Keeping it all in perspective, Byfuglien, now with the Winnipeg Jets, reflected back on the long road he took to becoming an NHL All-Star.

“It’s been a long journey and I’m sitting here now,” he said with a smile. “At the end of the day, it doesn’t matter what round you go, it’s what you do when you put on the gear and go on the ice. “

Predicting the Central Division’s All-Star Team

By Jim Diamond

When the NHL and NHLPA announced the new format for the upcoming All-Star game to be held in Nashville in late January, it was announced that the rosters for the teams that represent each division would be made up of six forwards, three defensemen and two goalies for the 3-on-3 division vs. division tournament.

Another big wrinkle for the roster is that each team has to be represented at least once. For the Western Conference, that means the 11 roster spots are to be spread among the seven teams in each division. It is a little tougher in the Eastern Conference, where each division has eight teams.

The NHL will host a fan vote, which will select one player from each division to be named to the All-Star Game. The player who wins the fan vote in each division will be named that team’s captain. A conspiracy theorist might suggest that there is a great chance that Shea Weber may be the Central’s leading vote-getter.

Nashville Predators captain Shea Weber. (Jim Diamond/Rinkside Report)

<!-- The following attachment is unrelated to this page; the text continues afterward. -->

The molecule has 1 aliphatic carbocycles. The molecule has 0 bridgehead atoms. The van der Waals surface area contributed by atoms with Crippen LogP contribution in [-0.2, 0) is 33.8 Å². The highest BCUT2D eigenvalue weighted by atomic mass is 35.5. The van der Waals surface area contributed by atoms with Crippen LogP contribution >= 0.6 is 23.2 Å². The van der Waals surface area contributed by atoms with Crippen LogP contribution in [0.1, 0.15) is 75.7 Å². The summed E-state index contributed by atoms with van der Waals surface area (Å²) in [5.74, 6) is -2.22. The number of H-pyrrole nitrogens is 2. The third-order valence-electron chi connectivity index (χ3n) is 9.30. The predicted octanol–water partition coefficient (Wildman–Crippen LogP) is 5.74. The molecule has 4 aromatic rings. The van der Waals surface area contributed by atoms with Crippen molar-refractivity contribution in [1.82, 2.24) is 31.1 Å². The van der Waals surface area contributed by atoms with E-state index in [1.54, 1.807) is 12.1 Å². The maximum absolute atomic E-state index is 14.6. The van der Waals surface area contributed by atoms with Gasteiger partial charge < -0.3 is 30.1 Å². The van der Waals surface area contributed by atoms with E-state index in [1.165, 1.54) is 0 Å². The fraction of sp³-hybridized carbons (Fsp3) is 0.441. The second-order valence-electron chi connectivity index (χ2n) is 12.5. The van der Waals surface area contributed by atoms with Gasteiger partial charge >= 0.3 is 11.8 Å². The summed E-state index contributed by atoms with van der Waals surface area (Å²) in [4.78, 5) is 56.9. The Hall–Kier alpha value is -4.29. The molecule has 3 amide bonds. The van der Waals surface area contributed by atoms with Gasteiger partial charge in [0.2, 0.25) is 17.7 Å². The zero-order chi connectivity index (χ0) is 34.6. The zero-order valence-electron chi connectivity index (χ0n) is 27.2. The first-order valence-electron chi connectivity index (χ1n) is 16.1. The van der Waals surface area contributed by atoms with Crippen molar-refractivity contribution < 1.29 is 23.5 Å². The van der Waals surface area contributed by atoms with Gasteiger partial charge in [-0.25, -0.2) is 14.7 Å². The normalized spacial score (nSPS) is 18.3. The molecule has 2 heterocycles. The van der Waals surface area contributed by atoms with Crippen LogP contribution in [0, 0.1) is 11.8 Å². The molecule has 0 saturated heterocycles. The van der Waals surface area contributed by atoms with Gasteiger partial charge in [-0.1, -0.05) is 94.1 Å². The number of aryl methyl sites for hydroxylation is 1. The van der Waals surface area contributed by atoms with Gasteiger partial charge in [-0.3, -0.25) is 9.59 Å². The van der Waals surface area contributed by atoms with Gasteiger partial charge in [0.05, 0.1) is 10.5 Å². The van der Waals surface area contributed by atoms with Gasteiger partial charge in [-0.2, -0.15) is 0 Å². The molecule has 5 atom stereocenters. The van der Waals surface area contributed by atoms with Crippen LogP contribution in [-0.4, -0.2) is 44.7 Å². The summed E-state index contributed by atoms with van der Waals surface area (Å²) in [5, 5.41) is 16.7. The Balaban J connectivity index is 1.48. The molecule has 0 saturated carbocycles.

Nashville Predators captain Shea Weber. (Jim Diamond/Rinkside Report)

Using the league’s rules, here is my guess at the Central Division’s lineup. With the division being as strong as it is, picking 11 players is a difficult task. Many things can change between now and January.


  1. Nathan MacKinnon (Colorado)
  2. Patrick Kane (Chicago)
  3. Tyler Seguin (Dallas)
  4. Vladimir Tarasenko (St. Louis)
  5. Jamie Benn (Dallas)
  6. Blake Wheeler (Winnipeg)

Current omissions: James Neal (Nashville), Jonathan Toews (Chicago), Miikko Koivu (Minnesota), Artemi Panarin (Chicago)

They are all good, even the ones currently listed on the outside looking in.


  1. Shea Weber (Nashville)
  2. Ryan Suter (Minnesota)
  3. Roman Josi (Nashville)

Current omissions: John Klingberg (Dallas), Colton Parayko (St. Louis), Tyson Barrie (Colorado), Alex Pietrangelo (St. Louis)

Let’s call those listed as on the team as the David Poile/Paul Fenton blue line. Klingberg really deserves a place on the team, but when you only have three spots, tough calls are made. There is no chance of Weber not being there, and with the game in Nashville, Josi will get the benefit of any doubt, but he deserves to be there too.


  1. Pekka Rinne (Nashville)
  2. Jake Allen (St. Louis)

Current omission: Devan Dubnyk (Minnesota)

Rinne is a virtual lock. Right now, it is basically a coin flip between Allen and Dubnyk for the other spot.

Again, a lot can happen before the rosters are announced. Who do you have?